Mashpee Wampanoag Tribal
Community & Government Center
483 Great Neck Road South
Mashpee, MA 02649
508-477-0208

Casey Thornbrugh - Director
Email: Casey.Thornbrugh@mwtribe.com

508.477.0208 Ext. 131
 
Chuckie Green - Assistant Director
Email: CGreen@mwtribe.com

508.477.0208 Ext. 138
 

Fred Spruill - Field Assistant

Clayton Oakley-Robbins  Water Resources Technician

 

PUBLIC SERVICE ANNOUNCEMENT


Please be advised of this important notification issued by the Mashpee Wampanoag Tribe/Natural Resources Department on Tuesday ~ March 14, 2017


1.      Mashpee Wampanoag Tribe Natural Resources Department (MWT-NRD) has been monitoring a current Pseudo Nitzschia algal bloom affecting Rhode Island waters.  Certain species of Pseudo Nitzschia can produce the toxin domoic acid (DA). When shellfish with high levels of DA are consumed, the consumer is susceptible to Amnesic Shellfish Poisoning (ASP).
2.      There are currently shellfish harvesting closures in Rhode Island due to high Pseudo Nitzschia counts in Narragansett Bay and Rhode Island Sound. However, as of today, March 14, 2017 there are no current shellfish harvesting closures due to Pseudo Nitzschia in Massachusetts, Cape Cod, or the Islands. 
3.      Massachusetts Division of Marine Fisheries, Woods Hole Oceanographic Institute, and MWT-NRD in partnership with the Town of Mashpee are continuing daily water sampling in Nantucket Sound and local bays-estuaries.  Shellfish samples have also been collected from Massachusetts waters and all have tested negative for DA.
4.      MWT-NRD will continue to monitor the situation in Rhode Island and will notify our Tribal Community should there be any changes or shellfish harvesting closures that affect the waters of Massachusetts, Cape Cod or the Islands. 

For questions, feel free to contact the MWT-NRD Director, Casey Thornbrugh at (508)477-0208, extension 131 or MWT-NRD Assistant Director, George “Chuckie” Green at (508)477-0208 Extension 138

 

Our Mission:


The mission of the Mashpee Wampanoag Tribe NRD includes but is not limited to developing a comprehensive plan to establish an illegal dumping prevention and monitoring program in the Mashpee Wildlife Refuge and on tribal lands, providing training and employment opportunities to tribal members in the environmental and natural resources field, and continuing our role as stewards of our ancestral lands.

Request for Proposal - Catering Services

Job Service: Catering – AIHEC AmeriCorps VISTA Meeting
Location: Mashpee Wampanoag Tribe – Government Building
Reports To: Natural Resources Department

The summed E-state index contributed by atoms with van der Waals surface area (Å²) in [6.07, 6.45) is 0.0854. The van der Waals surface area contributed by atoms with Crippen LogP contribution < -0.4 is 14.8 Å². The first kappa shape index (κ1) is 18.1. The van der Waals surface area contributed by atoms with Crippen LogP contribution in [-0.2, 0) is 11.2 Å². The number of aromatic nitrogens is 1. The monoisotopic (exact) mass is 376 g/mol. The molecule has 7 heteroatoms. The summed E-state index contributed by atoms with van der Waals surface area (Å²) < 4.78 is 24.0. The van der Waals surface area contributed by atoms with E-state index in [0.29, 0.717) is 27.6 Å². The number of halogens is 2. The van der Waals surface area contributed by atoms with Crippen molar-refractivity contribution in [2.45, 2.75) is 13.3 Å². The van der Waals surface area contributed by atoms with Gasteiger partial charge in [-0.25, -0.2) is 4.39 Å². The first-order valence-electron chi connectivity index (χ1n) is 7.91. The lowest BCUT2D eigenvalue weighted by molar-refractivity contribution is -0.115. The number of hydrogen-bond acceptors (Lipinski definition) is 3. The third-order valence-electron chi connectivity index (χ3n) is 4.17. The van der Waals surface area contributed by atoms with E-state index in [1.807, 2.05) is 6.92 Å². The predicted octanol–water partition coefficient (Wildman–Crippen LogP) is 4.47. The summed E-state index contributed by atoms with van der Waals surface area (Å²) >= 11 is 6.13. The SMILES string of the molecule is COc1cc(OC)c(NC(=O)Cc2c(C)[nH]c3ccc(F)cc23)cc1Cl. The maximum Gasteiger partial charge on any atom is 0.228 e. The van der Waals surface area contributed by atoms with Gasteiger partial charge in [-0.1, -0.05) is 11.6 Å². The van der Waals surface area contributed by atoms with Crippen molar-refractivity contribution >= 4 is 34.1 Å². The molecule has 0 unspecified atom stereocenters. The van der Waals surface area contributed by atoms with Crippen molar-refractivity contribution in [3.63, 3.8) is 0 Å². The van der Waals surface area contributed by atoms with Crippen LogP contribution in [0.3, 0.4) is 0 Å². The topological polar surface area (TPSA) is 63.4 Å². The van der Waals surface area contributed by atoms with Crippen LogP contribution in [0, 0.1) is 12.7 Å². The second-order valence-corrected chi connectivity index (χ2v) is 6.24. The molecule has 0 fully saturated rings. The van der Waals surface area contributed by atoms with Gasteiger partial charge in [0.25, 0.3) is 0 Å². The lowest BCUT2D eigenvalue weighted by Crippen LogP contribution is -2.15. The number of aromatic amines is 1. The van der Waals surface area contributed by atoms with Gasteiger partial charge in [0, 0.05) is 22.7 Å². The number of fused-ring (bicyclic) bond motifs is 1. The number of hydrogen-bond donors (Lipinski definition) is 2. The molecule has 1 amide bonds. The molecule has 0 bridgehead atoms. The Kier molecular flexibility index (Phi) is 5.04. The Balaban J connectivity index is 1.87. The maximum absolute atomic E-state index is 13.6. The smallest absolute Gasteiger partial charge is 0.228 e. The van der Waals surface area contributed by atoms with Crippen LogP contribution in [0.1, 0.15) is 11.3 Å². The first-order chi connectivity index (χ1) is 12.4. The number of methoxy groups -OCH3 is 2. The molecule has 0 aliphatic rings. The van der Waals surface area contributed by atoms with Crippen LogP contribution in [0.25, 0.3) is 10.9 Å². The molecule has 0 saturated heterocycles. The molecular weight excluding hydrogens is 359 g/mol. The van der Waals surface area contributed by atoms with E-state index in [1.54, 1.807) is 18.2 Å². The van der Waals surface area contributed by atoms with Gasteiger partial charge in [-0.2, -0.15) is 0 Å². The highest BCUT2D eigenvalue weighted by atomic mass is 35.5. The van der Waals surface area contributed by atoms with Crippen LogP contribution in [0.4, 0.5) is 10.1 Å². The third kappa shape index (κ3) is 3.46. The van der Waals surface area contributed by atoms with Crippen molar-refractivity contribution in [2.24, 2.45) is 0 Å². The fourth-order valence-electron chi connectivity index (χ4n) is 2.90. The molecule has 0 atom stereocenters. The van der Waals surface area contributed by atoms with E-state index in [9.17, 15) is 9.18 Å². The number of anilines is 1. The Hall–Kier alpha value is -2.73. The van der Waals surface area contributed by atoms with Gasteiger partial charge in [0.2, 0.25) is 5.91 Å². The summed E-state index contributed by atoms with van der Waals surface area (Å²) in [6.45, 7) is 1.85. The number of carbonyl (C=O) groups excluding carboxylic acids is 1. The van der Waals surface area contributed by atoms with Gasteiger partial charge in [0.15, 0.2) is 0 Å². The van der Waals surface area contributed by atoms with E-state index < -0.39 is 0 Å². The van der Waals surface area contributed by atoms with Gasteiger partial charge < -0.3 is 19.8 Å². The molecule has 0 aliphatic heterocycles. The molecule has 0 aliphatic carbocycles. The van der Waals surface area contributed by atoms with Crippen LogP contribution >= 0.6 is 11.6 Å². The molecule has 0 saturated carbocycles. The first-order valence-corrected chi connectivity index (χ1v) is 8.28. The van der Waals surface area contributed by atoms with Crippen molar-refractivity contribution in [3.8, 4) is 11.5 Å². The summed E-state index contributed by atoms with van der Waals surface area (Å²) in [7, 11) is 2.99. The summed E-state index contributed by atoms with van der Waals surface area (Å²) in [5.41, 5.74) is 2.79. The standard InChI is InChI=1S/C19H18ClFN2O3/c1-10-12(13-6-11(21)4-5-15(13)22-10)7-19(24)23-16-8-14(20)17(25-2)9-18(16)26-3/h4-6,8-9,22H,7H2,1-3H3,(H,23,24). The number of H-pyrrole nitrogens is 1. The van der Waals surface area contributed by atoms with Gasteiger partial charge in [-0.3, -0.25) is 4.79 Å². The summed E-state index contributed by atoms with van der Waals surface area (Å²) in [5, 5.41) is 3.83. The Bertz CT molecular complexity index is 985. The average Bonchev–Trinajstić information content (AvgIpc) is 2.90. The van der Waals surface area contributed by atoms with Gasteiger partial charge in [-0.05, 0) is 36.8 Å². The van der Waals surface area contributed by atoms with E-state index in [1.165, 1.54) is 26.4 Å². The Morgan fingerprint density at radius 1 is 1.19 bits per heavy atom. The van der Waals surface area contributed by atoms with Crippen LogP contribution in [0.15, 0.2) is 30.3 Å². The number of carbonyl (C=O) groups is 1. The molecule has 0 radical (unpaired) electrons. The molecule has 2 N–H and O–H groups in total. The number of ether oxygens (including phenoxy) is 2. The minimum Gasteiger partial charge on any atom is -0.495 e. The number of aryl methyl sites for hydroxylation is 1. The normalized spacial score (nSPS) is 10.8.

Department: Natural Resources Department 
Status: Contractual 
Bid Range: $715-$845 ($8-$10 per person for breakfast for 13 people for 2 days; $13-$15 per person for lunch for 13 people for 3 days)

 

Click here to view and download  the entire Request for Proposal

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     Request for Proposals for
   Temporary Contractor

The Natural Resources Department (NRD) of the Mashpee Wampanoag Tribe (MWT) is seeking a contractor to assist NRD staff to gather relevant information on radon issues to be mailed to tribal members.  This will include but not be limited to health statistics on radon and human health.  The Contractor will then assist NRD staff with a survey to determine the health of tribal homes and to mail these surveys along with the radon information to tribal households.  The Contractor will work with NRD staff to prioritize all returned surveys and identify home-locations for the placement of radon testing equipment.
 

Click here to view/download the entire Request for Proposal

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Clean-up of Illegal Dump Sites

 

The Natural Resources Department (NRD) and the Fish, Wildlife & Natural Resources Commission (FWNRC) participates in the cleanup of illegal dump sites on Tribe and Town land in Mashpee. The NRD and FWNRC has partnered with with the Cape Cod Jeep Club and the  Mashpee Land Stewards to clean up the Noisy Hole property off of Meetinghouse Rd. and the Johns Pond area on Town land in Mashpee.

 

Tracking the New England Cottontail

 

The New England Cottontail (NEC) rabbit's ideal habitat has been greatly reduced due to massive development taking place over the last century.  Efforts are underway from east of the Hudson River into New England to avoid having the NEC placed on the endangered species list by the U.S. Fish & Wildlife Service by creating new habitats to increase the overall population of NEC rabbits.

In an attempt to avoid this classification, the Tribe’s Natural Resources Department has acquired funding from USDA’s Animal and Plant Health Inspection Service through USET to conduct an animal inventory on tribal lands and in the tribal use area on Cape Cod. Learn more about our efforts here.